Chest X-ray (CXR) and immunological evidence of TB infection, namely the tuberculin skin test (TST) or interferon-gamma release assays (IGRAs), are essential to support the diagnosis of OTB;⁴ however, in endemic settings such as Indonesia, most of the population has received the Bacillus Calmette–Guérin (BCG) vaccination that will affect the TST results. IGRA is considered more reliable because the antigen has not been used in the BCG vaccine or environmental mycobacteria.4,7 The IGRA test could identify latent TB infection (LTBI), which frequently happens with OTB.⁸ In 2021, a consensus was reached to address the initiation of anti-tubercular therapy (ATT) in TB-related uveitis (intraocular TB) cases based on TB endemicity (the Collaborative Ocular Tuberculosis Study [COTS] consensus guideline);⁹ however, the implementation of the intervention itself has not yet been evaluated in the Indonesian setting. Of note, the diagnosis and decision to start ATT rely on expert consensus alone, which comprises the bottom level of the evidence pyramid. This emphasizes the lack of high-quality evidence to support the diagnosis of intraocular TB.¹⁰

Currently, IGRA is considered important for classifying uveitis patients, especially those with clinically undifferentiated uveitis.8,11 TST implementation has some practical issues, including the unavailability of TST reagents and the need for a second visit. Therefore, this study aimed to analyze the demographic and clinical characteristic data of patients with a clinically undifferentiated cause of uveitis, the use of IGRA and CXR examinations to narrow down the diagnosis based on the OTB classification system by Gupta et al,⁴ and the clinical severity degree among probable, possible, and unclassified OTB cases.




This cross-sectional study consecutively recruited patients who were newly diagnosed with a clinically undifferentiated cause of uveitis, aged ≥18 years, and had visited the Ocular Infection and Immunology Outpatient Clinic of Cipto Mangunkusumo Kirana Hospital, Jakarta, between January 2019 and September 2021. Patients who were HIV positive or had incomplete test results were excluded from the study. Uveitis cases with sputum smear-positive pulmonary TB or active extrapulmonary TB were excluded. Other suspected etiologies were treated carefully based on the ocular and systemic signs and symptoms.12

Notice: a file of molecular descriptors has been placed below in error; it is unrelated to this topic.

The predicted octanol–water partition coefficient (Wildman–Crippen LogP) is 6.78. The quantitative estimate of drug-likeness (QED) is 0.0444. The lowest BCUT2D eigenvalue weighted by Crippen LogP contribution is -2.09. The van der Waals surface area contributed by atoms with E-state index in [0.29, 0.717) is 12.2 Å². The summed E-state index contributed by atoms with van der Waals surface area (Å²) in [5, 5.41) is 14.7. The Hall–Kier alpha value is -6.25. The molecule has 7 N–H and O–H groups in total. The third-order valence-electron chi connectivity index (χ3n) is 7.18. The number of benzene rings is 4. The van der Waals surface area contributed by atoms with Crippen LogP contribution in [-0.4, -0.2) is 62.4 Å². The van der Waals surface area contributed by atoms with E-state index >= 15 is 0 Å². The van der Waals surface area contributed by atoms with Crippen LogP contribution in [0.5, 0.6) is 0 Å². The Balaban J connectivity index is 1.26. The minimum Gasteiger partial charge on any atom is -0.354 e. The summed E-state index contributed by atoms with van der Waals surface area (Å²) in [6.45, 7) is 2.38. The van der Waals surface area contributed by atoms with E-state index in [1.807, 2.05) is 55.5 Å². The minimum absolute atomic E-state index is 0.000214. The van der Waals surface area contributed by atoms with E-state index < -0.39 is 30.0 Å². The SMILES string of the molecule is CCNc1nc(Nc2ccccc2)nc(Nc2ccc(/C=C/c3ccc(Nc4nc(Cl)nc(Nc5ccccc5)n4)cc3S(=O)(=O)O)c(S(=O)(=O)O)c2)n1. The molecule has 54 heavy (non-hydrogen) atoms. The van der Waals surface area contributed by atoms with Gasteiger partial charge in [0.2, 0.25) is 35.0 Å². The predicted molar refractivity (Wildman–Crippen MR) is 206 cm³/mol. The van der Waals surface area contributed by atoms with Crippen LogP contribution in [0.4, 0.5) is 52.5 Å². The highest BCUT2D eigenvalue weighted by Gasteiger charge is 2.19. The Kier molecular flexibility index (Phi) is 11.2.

The patients underwent general ophthalmological examination during their first clinic visit, including best-corrected visual acuity testing, slit-lamp examination by the attending ophthalmology resident and consultant in charge, and ultrasound examination if the view of the posterior eye was obscured. The patient’s clinical information was also documented at the first visit, including age, sex, visual acuity, anterior chamber cells grading, anatomical involvement, and laterality of inflammation. The anatomical classification of uveitis was based on the consensus of the Standardization of Uveitis Nomenclature (SUN) Working Group: anterior uveitis, intermediate uveitis, posterior uveitis, and panuveitis.¹³ The grading scheme for anterior chamber cells was based on the SUN definition, and the examination was carried out using a slit-lamp with a field size of 1 mm × 1 mm slit beam.¹³ The World Health Organization's criteria were applied to the visual acuity results.¹⁴ Patients with bilateral uveitis were classified according to the best visual acuity from both eyes.¹⁴ A tailored blood examination test was performed, including but not limited to complete blood count, erythrocyte sedimentation rate and/or C-reactive protein, HIV screening, liver function parameters, urea, creatinine, and serology for Toxoplasma, Treponema (including venereal disease research laboratory and Treponema pallidum hemagglutination), cytomegalovirus, and herpes simplex virus 1 and 2 infections. In line with the purpose of the study, patients with sputum smear-positive pulmonary TB or active extrapulmonary TB were excluded as they were clinically associated with confirmed TB. Uveitis was classified as undifferentiated based on the exclusion of other potential causes following the patient’s workup.⁶ Other diagnoses were made according to the established criteria. Diagnosis of Behcet's disease and Vogt-Koyanagi-Harada syndrome were made according to current diagnostic criteria.15,16 Ocular toxoplasmosis was diagnosed based on active whitish-yellowish foci in the retina adjacent to an atrophic/pigmented chorioretinal scar and, when applicable, following positive serological results (specific IgM or IgG) and the resolution of ocular inflammation following antiparasitic drug administration.¹⁷ Diagnosis of cytomegalovirus retinitis was based on the appearance of typical lesions (whitish/yellowish retinal lesion with associated hemorrhage, variable small dot-like lesions [granular type], or rarely, retinal vasculitis with perivascular sheathing) in immunosuppressed patients.¹⁸ Anterior uveitis presenting as unilateral granulomatous keratic precipitates, elevated intraocular pressure, and corneal lesion/hypoesthesia was managed as suspected viral anterior uveitis until proven otherwise.¹⁹ Ancillary tests for those with a clinically undifferentiated cause of uveitis included targeted testing for TB such as IGRA, TST, and CXR. An aqueous tap for PCR was performed in selected cases and self-funded by the patients.